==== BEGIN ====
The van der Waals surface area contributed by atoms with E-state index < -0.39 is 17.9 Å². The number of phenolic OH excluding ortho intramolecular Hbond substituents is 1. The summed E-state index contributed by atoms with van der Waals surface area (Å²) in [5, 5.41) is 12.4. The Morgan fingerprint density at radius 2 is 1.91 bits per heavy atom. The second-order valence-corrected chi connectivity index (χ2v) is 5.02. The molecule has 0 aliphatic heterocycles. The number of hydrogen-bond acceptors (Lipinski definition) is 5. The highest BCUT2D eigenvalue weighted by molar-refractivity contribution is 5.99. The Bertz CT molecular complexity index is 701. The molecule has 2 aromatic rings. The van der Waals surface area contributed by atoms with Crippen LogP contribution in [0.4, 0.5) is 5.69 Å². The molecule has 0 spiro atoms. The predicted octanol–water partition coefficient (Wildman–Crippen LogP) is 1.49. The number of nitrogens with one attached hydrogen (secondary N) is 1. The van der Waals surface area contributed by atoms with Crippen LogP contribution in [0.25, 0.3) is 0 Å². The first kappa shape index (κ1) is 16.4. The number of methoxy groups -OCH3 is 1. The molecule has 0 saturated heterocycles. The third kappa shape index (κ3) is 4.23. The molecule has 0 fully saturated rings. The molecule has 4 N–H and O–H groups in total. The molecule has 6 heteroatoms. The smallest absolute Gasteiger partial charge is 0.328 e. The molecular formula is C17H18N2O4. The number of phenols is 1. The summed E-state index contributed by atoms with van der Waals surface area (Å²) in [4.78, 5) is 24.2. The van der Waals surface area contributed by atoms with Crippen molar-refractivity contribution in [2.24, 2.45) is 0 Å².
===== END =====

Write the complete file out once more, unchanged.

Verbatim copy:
The van der Waals surface area contributed by atoms with E-state index < -0.39 is 17.9 Å². The number of phenolic OH excluding ortho intramolecular Hbond substituents is 1. The summed E-state index contributed by atoms with van der Waals surface area (Å²) in [5, 5.41) is 12.4. The Morgan fingerprint density at radius 2 is 1.91 bits per heavy atom. The second-order valence-corrected chi connectivity index (χ2v) is 5.02. The molecule has 0 aliphatic heterocycles. The number of hydrogen-bond acceptors (Lipinski definition) is 5. The highest BCUT2D eigenvalue weighted by molar-refractivity contribution is 5.99. The Bertz CT molecular complexity index is 701. The molecule has 2 aromatic rings. The van der Waals surface area contributed by atoms with Crippen LogP contribution in [0.4, 0.5) is 5.69 Å². The molecule has 0 spiro atoms. The predicted octanol–water partition coefficient (Wildman–Crippen LogP) is 1.49. The number of nitrogens with one attached hydrogen (secondary N) is 1. The van der Waals surface area contributed by atoms with Crippen LogP contribution in [0.25, 0.3) is 0 Å². The first kappa shape index (κ1) is 16.4. The number of methoxy groups -OCH3 is 1. The molecule has 0 saturated heterocycles. The third kappa shape index (κ3) is 4.23. The molecule has 0 fully saturated rings. The molecule has 4 N–H and O–H groups in total. The molecule has 6 heteroatoms. The smallest absolute Gasteiger partial charge is 0.328 e. The molecular formula is C17H18N2O4. The number of phenols is 1. The summed E-state index contributed by atoms with van der Waals surface area (Å²) in [4.78, 5) is 24.2. The van der Waals surface area contributed by atoms with Crippen molar-refractivity contribution in [2.24, 2.45) is 0 Å².